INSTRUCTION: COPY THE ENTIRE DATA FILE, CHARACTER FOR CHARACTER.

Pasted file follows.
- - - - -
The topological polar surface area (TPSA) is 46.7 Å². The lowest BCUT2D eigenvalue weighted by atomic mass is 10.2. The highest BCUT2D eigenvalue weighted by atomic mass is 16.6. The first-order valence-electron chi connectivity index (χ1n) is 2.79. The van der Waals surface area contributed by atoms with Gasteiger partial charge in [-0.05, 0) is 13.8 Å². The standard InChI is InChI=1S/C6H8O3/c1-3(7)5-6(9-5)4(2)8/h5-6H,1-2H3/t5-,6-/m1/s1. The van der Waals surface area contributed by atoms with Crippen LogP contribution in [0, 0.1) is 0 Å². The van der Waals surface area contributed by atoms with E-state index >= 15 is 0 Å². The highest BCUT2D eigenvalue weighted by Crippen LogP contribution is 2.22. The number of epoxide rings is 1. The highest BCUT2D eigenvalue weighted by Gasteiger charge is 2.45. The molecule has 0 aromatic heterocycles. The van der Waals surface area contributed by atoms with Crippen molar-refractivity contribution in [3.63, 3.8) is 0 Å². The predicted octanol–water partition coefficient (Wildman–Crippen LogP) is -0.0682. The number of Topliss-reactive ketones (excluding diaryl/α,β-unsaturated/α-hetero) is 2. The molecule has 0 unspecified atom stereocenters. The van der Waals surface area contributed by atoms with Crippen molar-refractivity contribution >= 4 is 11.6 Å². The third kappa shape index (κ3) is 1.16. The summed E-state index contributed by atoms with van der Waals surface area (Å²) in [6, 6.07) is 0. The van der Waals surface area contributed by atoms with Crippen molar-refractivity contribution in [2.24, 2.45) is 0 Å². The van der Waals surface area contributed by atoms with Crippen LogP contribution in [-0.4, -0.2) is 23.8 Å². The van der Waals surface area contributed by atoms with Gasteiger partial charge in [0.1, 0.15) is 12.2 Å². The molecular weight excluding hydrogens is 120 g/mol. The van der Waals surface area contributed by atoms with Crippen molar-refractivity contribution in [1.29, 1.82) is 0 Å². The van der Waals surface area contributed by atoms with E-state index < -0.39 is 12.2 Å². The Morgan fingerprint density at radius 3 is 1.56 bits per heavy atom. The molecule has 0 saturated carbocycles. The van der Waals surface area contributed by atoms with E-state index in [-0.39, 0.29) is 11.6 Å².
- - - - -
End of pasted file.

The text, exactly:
The topological polar surface area (TPSA) is 46.7 Å². The lowest BCUT2D eigenvalue weighted by atomic mass is 10.2. The highest BCUT2D eigenvalue weighted by atomic mass is 16.6. The first-order valence-electron chi connectivity index (χ1n) is 2.79. The van der Waals surface area contributed by atoms with Gasteiger partial charge in [-0.05, 0) is 13.8 Å². The standard InChI is InChI=1S/C6H8O3/c1-3(7)5-6(9-5)4(2)8/h5-6H,1-2H3/t5-,6-/m1/s1. The van der Waals surface area contributed by atoms with Crippen LogP contribution in [0, 0.1) is 0 Å². The van der Waals surface area contributed by atoms with E-state index >= 15 is 0 Å². The highest BCUT2D eigenvalue weighted by Crippen LogP contribution is 2.22. The number of epoxide rings is 1. The highest BCUT2D eigenvalue weighted by Gasteiger charge is 2.45. The molecule has 0 aromatic heterocycles. The van der Waals surface area contributed by atoms with Crippen molar-refractivity contribution in [3.63, 3.8) is 0 Å². The predicted octanol–water partition coefficient (Wildman–Crippen LogP) is -0.0682. The number of Topliss-reactive ketones (excluding diaryl/α,β-unsaturated/α-hetero) is 2. The molecule has 0 unspecified atom stereocenters. The van der Waals surface area contributed by atoms with Crippen molar-refractivity contribution >= 4 is 11.6 Å². The third kappa shape index (κ3) is 1.16. The summed E-state index contributed by atoms with van der Waals surface area (Å²) in [6, 6.07) is 0. The van der Waals surface area contributed by atoms with Crippen molar-refractivity contribution in [2.24, 2.45) is 0 Å². The van der Waals surface area contributed by atoms with Crippen LogP contribution in [-0.4, -0.2) is 23.8 Å². The van der Waals surface area contributed by atoms with Gasteiger partial charge in [0.1, 0.15) is 12.2 Å². The molecular weight excluding hydrogens is 120 g/mol. The van der Waals surface area contributed by atoms with Crippen molar-refractivity contribution in [1.29, 1.82) is 0 Å². The van der Waals surface area contributed by atoms with E-state index < -0.39 is 12.2 Å². The Morgan fingerprint density at radius 3 is 1.56 bits per heavy atom. The molecule has 0 saturated carbocycles. The van der Waals surface area contributed by atoms with E-state index in [-0.39, 0.29) is 11.6 Å².